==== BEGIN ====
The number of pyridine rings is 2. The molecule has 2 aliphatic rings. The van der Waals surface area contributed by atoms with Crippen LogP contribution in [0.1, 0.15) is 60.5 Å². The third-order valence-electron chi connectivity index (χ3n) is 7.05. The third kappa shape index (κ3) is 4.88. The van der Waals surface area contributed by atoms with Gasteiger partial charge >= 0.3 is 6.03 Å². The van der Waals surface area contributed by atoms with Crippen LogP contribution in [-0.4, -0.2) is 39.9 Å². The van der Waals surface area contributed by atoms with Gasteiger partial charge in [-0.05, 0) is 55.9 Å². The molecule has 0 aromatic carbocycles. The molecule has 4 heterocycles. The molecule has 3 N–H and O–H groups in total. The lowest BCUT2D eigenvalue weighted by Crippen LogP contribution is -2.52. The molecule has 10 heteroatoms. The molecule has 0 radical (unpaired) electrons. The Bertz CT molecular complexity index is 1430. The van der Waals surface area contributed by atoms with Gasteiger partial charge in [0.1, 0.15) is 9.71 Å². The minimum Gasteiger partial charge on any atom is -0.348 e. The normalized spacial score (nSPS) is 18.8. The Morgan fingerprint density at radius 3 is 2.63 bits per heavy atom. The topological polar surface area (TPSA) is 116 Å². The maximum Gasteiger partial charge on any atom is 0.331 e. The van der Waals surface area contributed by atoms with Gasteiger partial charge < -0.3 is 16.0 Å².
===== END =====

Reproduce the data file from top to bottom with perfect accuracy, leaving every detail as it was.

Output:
The number of pyridine rings is 2. The molecule has 2 aliphatic rings. The van der Waals surface area contributed by atoms with Crippen LogP contribution in [0.1, 0.15) is 60.5 Å². The third-order valence-electron chi connectivity index (χ3n) is 7.05. The third kappa shape index (κ3) is 4.88. The van der Waals surface area contributed by atoms with Gasteiger partial charge >= 0.3 is 6.03 Å². The van der Waals surface area contributed by atoms with Crippen LogP contribution in [-0.4, -0.2) is 39.9 Å². The van der Waals surface area contributed by atoms with Gasteiger partial charge in [-0.05, 0) is 55.9 Å². The molecule has 0 aromatic carbocycles. The molecule has 4 heterocycles. The molecule has 3 N–H and O–H groups in total. The lowest BCUT2D eigenvalue weighted by Crippen LogP contribution is -2.52. The molecule has 10 heteroatoms. The molecule has 0 radical (unpaired) electrons. The Bertz CT molecular complexity index is 1430. The van der Waals surface area contributed by atoms with Gasteiger partial charge in [0.1, 0.15) is 9.71 Å². The minimum Gasteiger partial charge on any atom is -0.348 e. The normalized spacial score (nSPS) is 18.8. The Morgan fingerprint density at radius 3 is 2.63 bits per heavy atom. The topological polar surface area (TPSA) is 116 Å². The maximum Gasteiger partial charge on any atom is 0.331 e. The van der Waals surface area contributed by atoms with Gasteiger partial charge < -0.3 is 16.0 Å².